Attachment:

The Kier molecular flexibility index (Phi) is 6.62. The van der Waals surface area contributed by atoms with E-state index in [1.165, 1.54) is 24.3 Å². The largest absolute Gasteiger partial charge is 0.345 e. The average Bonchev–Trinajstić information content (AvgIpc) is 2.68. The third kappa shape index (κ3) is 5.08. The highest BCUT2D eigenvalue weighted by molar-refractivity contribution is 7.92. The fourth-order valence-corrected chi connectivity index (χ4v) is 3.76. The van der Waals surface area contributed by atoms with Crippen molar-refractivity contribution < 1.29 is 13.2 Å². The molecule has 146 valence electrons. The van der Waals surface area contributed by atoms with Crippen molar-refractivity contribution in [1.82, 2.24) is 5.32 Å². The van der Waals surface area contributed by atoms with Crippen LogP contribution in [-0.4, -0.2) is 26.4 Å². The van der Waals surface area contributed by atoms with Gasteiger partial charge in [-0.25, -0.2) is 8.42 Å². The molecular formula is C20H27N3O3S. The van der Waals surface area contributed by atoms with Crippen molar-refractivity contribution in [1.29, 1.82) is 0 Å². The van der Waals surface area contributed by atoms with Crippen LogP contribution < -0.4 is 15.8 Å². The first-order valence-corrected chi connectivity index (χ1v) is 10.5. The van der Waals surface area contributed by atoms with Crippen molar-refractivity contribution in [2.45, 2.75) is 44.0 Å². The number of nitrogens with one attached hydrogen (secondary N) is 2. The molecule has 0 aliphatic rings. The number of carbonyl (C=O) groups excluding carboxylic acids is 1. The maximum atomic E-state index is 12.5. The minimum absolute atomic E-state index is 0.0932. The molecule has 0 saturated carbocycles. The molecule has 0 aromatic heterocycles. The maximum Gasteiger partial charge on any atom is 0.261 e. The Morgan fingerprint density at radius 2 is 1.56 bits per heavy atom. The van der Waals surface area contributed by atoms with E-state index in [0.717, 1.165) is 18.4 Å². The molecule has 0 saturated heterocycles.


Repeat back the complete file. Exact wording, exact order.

The Kier molecular flexibility index (Phi) is 6.62. The van der Waals surface area contributed by atoms with E-state index in [1.165, 1.54) is 24.3 Å². The largest absolute Gasteiger partial charge is 0.345 e. The average Bonchev–Trinajstić information content (AvgIpc) is 2.68. The third kappa shape index (κ3) is 5.08. The highest BCUT2D eigenvalue weighted by molar-refractivity contribution is 7.92. The fourth-order valence-corrected chi connectivity index (χ4v) is 3.76. The van der Waals surface area contributed by atoms with Crippen molar-refractivity contribution < 1.29 is 13.2 Å². The molecule has 146 valence electrons. The van der Waals surface area contributed by atoms with Crippen molar-refractivity contribution in [1.82, 2.24) is 5.32 Å². The van der Waals surface area contributed by atoms with Crippen LogP contribution in [-0.4, -0.2) is 26.4 Å². The van der Waals surface area contributed by atoms with Gasteiger partial charge in [-0.25, -0.2) is 8.42 Å². The molecular formula is C20H27N3O3S. The van der Waals surface area contributed by atoms with Crippen molar-refractivity contribution in [1.29, 1.82) is 0 Å². The van der Waals surface area contributed by atoms with Crippen LogP contribution < -0.4 is 15.8 Å². The first-order valence-corrected chi connectivity index (χ1v) is 10.5. The van der Waals surface area contributed by atoms with Crippen molar-refractivity contribution in [2.45, 2.75) is 44.0 Å². The number of nitrogens with one attached hydrogen (secondary N) is 2. The molecule has 0 aliphatic rings. The number of carbonyl (C=O) groups excluding carboxylic acids is 1. The maximum atomic E-state index is 12.5. The minimum absolute atomic E-state index is 0.0932. The molecule has 0 saturated carbocycles. The molecule has 0 aromatic heterocycles. The maximum Gasteiger partial charge on any atom is 0.261 e. The Morgan fingerprint density at radius 2 is 1.56 bits per heavy atom. The van der Waals surface area contributed by atoms with E-state index in [0.717, 1.165) is 18.4 Å². The molecule has 0 saturated heterocycles.